Internet entrepreneurs from foreign countries, such as Bangladesh, are using political divisions in the West to sell merchandise with partisan themes by using fake Facebook profiles to promote online retail stores, some of which are powered by software platforms such as GearLaunch.
On a wintry morning in the town of Moulvibazar in northeast Bangladesh, 21-year-old Saeed Ahmed was reading news on Facebook when he came across an unusual story: Truckers were staging a mass protest against COVID-19 vaccine mandates in the Canadian capital of Ottawa.
Much of the world was bewildered by the Freedom Convoy and its disruptive blockades, but Ahmed was excited. He sensed an opportunity — one made possible by two tech companies with roots in the Bay Area.
Ahmed created a fake Facebook profile, pretending to be an American named Krystle Marie, and used the profile to build a pro-convoy group called Convoy Freedom 2022. Writing as Krystle, Ahmed sent a flood of posts supporting the truckers and bashing liberals such as President Biden and Canadian Prime Minister Justin Trudeau.
Many people found his group simply by searching for terms like “Freedom Convoy,” but Ahmed also hooked people by sharing viral pro-convoy messages and memes. His Facebook group swelled, attracting more than 15,000 followers at its peak.
It was only then that the savvy spammer made his move: Ahmed, as Krystle, began to steer his followers to an online retail store where he offered shirts, coffee mugs and other items emblazoned with symbols like flags and big rigs and slogans like “Don’t Mess with the Truckers” and “Truck You, Trudeau.”
“Our objective,” Ahmed said in a phone interview with The Chronicle, “is to sell T-shirts.”
The spread of fake news and disinformation by malicious actors and bots has become a crisis by destabilizing countries, exposing failures of oversight at Facebook and other social networks and making it hard for people to differentiate between what is real and what is not.
In early February, Facebook removed two large pro-convoy groups after inquiries from the news site Grid, which had found that Bangladeshis were managing the groups. When a spin-off trucker convoy started in Australia, it was also propped up by deceptive Facebook groups, including those run by Bangladeshi spammers, the news site Crikey reported.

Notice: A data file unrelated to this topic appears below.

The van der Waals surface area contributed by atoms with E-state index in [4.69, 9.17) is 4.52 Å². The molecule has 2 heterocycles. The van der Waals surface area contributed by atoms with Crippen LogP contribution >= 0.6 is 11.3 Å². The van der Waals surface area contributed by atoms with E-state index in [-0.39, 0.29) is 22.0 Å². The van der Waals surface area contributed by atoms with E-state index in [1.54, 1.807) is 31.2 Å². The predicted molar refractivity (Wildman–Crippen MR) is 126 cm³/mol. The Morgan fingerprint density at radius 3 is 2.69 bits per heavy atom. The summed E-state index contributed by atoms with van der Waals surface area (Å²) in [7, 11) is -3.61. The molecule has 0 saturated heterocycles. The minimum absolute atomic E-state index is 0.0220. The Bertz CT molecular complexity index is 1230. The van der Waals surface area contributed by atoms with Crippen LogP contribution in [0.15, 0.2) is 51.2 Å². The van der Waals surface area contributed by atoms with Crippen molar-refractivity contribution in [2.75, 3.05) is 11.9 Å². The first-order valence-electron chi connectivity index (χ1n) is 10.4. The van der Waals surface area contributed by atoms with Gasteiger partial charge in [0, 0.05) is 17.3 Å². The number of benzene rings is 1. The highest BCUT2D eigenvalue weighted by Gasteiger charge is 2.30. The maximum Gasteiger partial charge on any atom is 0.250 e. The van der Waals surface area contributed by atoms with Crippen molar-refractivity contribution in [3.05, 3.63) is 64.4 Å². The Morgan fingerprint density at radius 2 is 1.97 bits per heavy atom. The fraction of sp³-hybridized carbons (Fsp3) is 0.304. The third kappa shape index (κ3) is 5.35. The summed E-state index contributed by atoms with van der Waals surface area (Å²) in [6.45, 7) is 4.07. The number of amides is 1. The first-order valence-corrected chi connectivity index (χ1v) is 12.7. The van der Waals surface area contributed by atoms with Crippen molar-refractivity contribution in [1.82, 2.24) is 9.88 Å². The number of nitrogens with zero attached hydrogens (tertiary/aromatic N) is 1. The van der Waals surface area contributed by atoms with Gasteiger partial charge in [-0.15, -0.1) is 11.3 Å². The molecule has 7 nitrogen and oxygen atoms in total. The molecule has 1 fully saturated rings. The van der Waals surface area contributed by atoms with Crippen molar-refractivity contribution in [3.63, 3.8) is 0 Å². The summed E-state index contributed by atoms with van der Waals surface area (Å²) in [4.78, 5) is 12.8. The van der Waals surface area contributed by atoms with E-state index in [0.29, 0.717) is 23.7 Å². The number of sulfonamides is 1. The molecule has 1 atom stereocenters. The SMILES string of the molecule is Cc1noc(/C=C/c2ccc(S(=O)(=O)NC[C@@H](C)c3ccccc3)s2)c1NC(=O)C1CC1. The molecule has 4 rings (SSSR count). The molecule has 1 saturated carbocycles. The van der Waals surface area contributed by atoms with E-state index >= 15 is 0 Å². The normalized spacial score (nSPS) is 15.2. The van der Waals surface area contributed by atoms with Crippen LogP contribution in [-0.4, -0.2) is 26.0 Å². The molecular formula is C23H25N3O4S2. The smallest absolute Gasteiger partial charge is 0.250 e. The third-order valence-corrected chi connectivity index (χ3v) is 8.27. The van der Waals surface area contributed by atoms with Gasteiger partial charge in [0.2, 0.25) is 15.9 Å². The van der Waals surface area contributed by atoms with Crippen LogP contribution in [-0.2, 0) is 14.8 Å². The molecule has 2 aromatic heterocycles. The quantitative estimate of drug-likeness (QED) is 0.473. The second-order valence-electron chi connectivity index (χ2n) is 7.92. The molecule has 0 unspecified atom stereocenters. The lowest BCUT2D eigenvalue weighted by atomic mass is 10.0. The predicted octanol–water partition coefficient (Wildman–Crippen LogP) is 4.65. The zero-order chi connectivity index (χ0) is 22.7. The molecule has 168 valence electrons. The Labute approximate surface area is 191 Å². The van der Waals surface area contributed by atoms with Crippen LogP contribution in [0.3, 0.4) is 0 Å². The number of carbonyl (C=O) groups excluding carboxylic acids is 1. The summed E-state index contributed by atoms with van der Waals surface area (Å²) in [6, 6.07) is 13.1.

The motives of these groups are not always easy to pin down. Some have diverted followers to digital donation sites organized by real protesters, others to “content mills” filled with pay-per-click ads.
But The Chronicle uncovered an extraordinary new set of players in the battle: Internet entrepreneurs in developing countries who take advantage of Western political division — and inflame it — with the sole aim of juicing sales of customized T-shirts, mugs, tumblers, ball caps, tote bags, pillows and phone cases, with the profits shared by American companies.
“Foreign spammers targeting polarized political audiences can often inadvertently boost perceptions of a position’s prominence or legitimacy,” Jared Holt, a misinformation researcher at the Atlantic Council, a think tank in Washington, D.C., said when told of The Chronicle’s findings.
“Though it may seem silly to be concerned about T-shirts and other novelty products, these items can give a reinforcing effect to their target audiences,” he said. “Fringe political movements may be somewhat validated when they are chosen for marketing.”
It’s unclear how many people bought pro-convoy merchandise after following this type of fake Facebook account. But after locating more than two dozens similar online stores promoted by Bangladeshis on Facebook, The Chronicle found that the scheme has been made possible not only by Facebook but by an e-commerce company founded in San Francisco in 2013.
GearLaunch, which moved its headquarters to Salt Lake City in 2020, cultivates a loose network of “marketers” such as Ahmed. The company’s software platform allows them to — with just a few keystrokes — place designs on shirts and other products and sell them in online storefronts. GearLaunch handles payment, customer service, shipping and the “print on demand” manufacturing of the products, a business known as POD.
“GearLaunch is the only e-commerce software provider to cover the entire value chain,” the company’s Facebook page states, “so marketers can focus on what they do best … marketing.”
But the company has gone further: A GearLaunch point person in Bangladesh, The Chronicle found, has encouraged marketers to trick customers by creating and maintaining fake Facebook accounts — outfitting the accounts with real people’s photos that they download without those users’ knowledge.